Posts from March 2017

A new low in obnoxious Internet advertising

March 23rd, 2017

Yesterday I was reading Dispatches from the Culture Wars, one of my favorite blogs, when I encountered a strange error. The page appeared to load fine initially, but after only a second or two was replaced with a “page cannot load” error message:

Patheos

The site had obviously already loaded (and its title was still displayed in the browser tab), so what exactly was the source of the connectivity problem? My suspicions were heightened by the error message itself, which (a) didn’t look like any Chrome error message I’d seen before, and (b) conspicuously focused on ad blockers as a potential source of the problem.

For context, Patheos (“the premier online destination to engage in the global dialogue about religion and spirituality,” according to their about page), the site which hosts Dispatches, is one of the worst offenders when it comes to obnoxious Internet advertisements, so I’ve always used an ad blocker when browsing it. In fact, Patheos is the main reason I bothered to install an ad blocker in the first place. It’s similarly the main reason I switched from Chrome to Firefox as my mobile browser, as the Android version of Chrome does not support extensions like ad blockers.

So I did a little digging and confirmed what I suspected—that error message is fake. Patheos is using JavaScript to replace the entire web page with an <iframe> containing the message, hosted on an external domain. I presume it includes a check for the use of an ad blocker, though the code is obfuscated and I didn’t look closely enough to determine how that works. I simply disabled JavaScript for patheos.com in my browser and all was well again. The main downside is that Patheos uses Disqus for its comment system, and Disqus relies on JavaScript. So I won’t be able to see comments on any posts. Some might argue that’s a good thing.

I’m sympathetic to the argument that advertising pays the bills, and that bloggers like Dispatches’ Ed Brayton rely on ad revenue to keep the lights on. In fact, I paid for an ad-free subscription to Freethought Blogs back when Dispatches was hosted there. But I have no patience for intrusive ads, and those on Patheos are among the most intrusive I’ve ever encountered from a “legit” site. They hijack your browser, take up bandwidth, automatically play video & audio, and generally make browsing the site an unpleasant experience. This fake “page cannot load” message represents a new low, flat-out lying to users in an attempt to manipulate them into disabling ad blockers altogether, and yet is completely in line with the contempt Patheos already shows to its users.

It’s sad how integral advertising has become to everyday internet browsing, and how many otherwise useful sites become virtually unusable due to obnoxious advertisements.

Jordan Peele’s Get Out

March 16th, 2017

I watched Jordan Peele’s sleeper hit Get Out last night, and I really enjoyed it. The central character is Chris, played by Daniel Kaluuya, a young black man anxious about meeting his white girlfriend’s parents for the first time. They spend the weekend at her parents’ rural home, and while the parents at first seem good-natured but awkward, Chris comes to suspect that things are not as tranquil as they seem.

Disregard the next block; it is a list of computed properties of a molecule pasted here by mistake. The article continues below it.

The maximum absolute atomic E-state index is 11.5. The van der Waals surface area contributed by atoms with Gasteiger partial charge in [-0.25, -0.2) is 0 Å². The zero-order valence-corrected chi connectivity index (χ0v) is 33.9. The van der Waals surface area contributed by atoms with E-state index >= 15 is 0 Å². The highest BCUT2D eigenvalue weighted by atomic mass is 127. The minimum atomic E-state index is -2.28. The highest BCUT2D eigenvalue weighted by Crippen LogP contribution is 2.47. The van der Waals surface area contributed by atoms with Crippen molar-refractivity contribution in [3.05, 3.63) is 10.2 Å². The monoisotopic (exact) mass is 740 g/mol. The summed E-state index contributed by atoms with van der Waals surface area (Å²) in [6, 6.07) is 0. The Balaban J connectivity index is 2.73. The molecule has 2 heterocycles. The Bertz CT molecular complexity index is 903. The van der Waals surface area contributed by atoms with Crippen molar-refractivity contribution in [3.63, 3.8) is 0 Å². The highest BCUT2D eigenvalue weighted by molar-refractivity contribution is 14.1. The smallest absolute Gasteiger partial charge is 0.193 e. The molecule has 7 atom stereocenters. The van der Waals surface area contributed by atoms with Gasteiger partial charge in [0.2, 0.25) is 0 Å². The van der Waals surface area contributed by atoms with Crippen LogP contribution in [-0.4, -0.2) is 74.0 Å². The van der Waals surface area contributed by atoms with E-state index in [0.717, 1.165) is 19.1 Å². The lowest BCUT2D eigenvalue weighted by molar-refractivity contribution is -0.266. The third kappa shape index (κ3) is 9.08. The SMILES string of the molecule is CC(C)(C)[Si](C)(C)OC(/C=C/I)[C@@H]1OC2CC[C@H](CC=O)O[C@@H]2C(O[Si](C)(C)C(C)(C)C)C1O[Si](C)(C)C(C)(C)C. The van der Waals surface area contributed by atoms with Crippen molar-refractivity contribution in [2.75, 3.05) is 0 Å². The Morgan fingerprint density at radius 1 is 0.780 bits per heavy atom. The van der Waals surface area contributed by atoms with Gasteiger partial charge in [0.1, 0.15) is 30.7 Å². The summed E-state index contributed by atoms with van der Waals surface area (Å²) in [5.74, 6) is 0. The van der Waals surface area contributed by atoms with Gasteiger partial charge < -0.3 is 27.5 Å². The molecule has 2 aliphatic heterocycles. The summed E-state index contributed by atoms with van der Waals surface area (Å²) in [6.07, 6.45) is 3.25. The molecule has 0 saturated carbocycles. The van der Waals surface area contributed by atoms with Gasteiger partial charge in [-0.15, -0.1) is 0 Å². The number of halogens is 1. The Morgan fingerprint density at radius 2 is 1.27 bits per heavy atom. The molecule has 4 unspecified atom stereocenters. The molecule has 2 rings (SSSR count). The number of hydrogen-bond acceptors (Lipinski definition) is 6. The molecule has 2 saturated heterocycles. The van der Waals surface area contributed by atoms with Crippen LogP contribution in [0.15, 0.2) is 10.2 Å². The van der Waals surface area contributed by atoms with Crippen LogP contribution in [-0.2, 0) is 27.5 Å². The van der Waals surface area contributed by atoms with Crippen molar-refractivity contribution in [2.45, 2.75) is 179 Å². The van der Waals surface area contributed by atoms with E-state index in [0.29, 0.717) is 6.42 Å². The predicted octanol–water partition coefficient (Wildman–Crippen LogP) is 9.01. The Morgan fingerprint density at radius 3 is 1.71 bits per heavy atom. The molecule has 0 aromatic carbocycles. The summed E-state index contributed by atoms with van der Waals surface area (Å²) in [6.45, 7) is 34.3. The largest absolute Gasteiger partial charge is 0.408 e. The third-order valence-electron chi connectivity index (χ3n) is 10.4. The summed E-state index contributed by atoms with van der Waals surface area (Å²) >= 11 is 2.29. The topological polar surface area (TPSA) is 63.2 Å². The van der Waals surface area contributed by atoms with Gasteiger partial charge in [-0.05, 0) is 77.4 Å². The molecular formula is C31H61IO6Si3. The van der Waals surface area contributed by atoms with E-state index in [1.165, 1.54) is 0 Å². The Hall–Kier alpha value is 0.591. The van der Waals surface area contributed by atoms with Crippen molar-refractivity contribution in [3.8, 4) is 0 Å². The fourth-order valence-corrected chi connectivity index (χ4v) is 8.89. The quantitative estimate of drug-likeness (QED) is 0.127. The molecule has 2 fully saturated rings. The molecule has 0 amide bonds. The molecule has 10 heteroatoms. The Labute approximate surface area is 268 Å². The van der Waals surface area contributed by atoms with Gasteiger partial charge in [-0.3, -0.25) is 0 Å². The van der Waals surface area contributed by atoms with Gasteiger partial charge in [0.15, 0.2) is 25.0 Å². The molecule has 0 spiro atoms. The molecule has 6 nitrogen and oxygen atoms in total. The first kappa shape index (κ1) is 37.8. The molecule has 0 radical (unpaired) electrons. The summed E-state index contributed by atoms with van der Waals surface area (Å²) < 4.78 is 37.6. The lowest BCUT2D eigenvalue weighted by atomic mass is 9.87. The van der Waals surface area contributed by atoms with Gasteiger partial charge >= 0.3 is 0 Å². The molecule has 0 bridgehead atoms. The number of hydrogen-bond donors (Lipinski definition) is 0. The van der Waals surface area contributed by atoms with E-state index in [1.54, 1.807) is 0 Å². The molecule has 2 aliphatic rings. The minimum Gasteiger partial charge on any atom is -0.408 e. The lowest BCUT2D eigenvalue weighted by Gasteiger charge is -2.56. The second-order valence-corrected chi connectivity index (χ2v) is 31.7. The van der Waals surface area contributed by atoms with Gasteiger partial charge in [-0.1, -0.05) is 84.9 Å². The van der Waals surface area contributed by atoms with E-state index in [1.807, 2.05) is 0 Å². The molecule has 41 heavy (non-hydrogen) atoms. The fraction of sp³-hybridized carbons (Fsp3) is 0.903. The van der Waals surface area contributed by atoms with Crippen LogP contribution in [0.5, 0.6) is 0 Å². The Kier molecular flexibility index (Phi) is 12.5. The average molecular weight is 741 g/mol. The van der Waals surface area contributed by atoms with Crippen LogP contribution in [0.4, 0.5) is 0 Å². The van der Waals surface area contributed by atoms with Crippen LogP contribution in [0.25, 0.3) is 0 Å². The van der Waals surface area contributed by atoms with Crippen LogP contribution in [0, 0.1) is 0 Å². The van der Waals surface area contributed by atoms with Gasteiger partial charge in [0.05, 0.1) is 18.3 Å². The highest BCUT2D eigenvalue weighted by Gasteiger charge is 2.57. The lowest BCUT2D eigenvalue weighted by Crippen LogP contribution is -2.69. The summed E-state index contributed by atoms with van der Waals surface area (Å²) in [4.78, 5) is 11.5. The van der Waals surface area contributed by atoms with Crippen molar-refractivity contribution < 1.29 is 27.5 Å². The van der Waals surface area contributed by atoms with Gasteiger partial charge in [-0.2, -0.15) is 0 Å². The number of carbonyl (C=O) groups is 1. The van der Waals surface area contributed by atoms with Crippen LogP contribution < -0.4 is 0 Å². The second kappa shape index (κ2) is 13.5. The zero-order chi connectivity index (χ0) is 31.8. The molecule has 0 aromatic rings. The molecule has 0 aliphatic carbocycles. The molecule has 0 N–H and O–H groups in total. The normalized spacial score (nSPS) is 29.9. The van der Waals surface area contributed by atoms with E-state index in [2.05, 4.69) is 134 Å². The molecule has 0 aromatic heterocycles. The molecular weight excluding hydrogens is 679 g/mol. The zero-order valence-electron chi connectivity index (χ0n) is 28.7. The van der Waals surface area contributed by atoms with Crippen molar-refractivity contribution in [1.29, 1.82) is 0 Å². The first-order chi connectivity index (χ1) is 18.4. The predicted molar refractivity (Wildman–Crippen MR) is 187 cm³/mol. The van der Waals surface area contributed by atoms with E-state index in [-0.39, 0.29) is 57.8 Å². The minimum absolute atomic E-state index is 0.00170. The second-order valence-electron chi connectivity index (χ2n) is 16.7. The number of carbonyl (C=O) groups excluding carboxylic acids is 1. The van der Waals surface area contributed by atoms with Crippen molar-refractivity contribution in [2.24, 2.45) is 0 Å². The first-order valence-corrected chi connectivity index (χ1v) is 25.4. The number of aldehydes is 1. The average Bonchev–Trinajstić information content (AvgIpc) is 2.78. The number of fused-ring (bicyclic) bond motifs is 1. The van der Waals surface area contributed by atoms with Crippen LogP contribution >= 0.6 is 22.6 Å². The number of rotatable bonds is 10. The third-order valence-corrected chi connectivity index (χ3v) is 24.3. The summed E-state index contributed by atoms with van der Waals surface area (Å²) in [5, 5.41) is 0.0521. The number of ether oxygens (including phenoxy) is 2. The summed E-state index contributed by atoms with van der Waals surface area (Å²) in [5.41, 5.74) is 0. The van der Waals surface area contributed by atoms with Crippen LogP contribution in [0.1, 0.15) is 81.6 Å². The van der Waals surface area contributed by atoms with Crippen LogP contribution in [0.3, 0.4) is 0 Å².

The movie’s genre is a mixture of comedy and horror, which seems odd at first but turns out to serve the film well (think Scream or The Cabin in the Woods), with the lighter parts being laugh-out-loud funny (especially Lil Rel Howery as Chris’s best friend, a bumbling TSA agent, which sounds dumb now that I type it out but actually works really well) without watering down the genuine horror. There are creepy, unsettling moments, and the plot that unfolds is deeply disturbing.

Daniel Kaluuya as Chris Washington

I had a few minor reservations about the film. One of the film’s central mysteries is in the strange, Stepford Wives-esque behavior of certain characters throughout the first half. The audience expects that the explanation for their peculiar manners will be revealed, and there is a big reveal in the film’s climax, but it doesn’t really seem to fully explain the events from earlier in the film.

I was also slightly put off by the seeming lack of connection between Get Out’s important racial elements and its suspense/thriller plotline. At one point late in the movie, the protaganists flat-out asks one of the villains why they target black people. The response was basically “who knows?” and a shrug. Maybe that was the point—that so much of racism today is not overt and explicit, but subconsious and incidental—but I think the film’s critique of racial bias would have been that much more effective had it been more organically integrated into the main plot.

I think the film would have benefitted from sticking with the original ending, which would not have directly addressed this concern but would at least have underscored the racism angle and drove the point home that much more strongly.

If I’m focusing on the film’s negatives, that’s because so much has already been writing about how great it is (it currently holds a 99% approval rating on Rotten Tomatoes). I completely agree with all of it. Get Out is worth seeing, and I recommend doing so.

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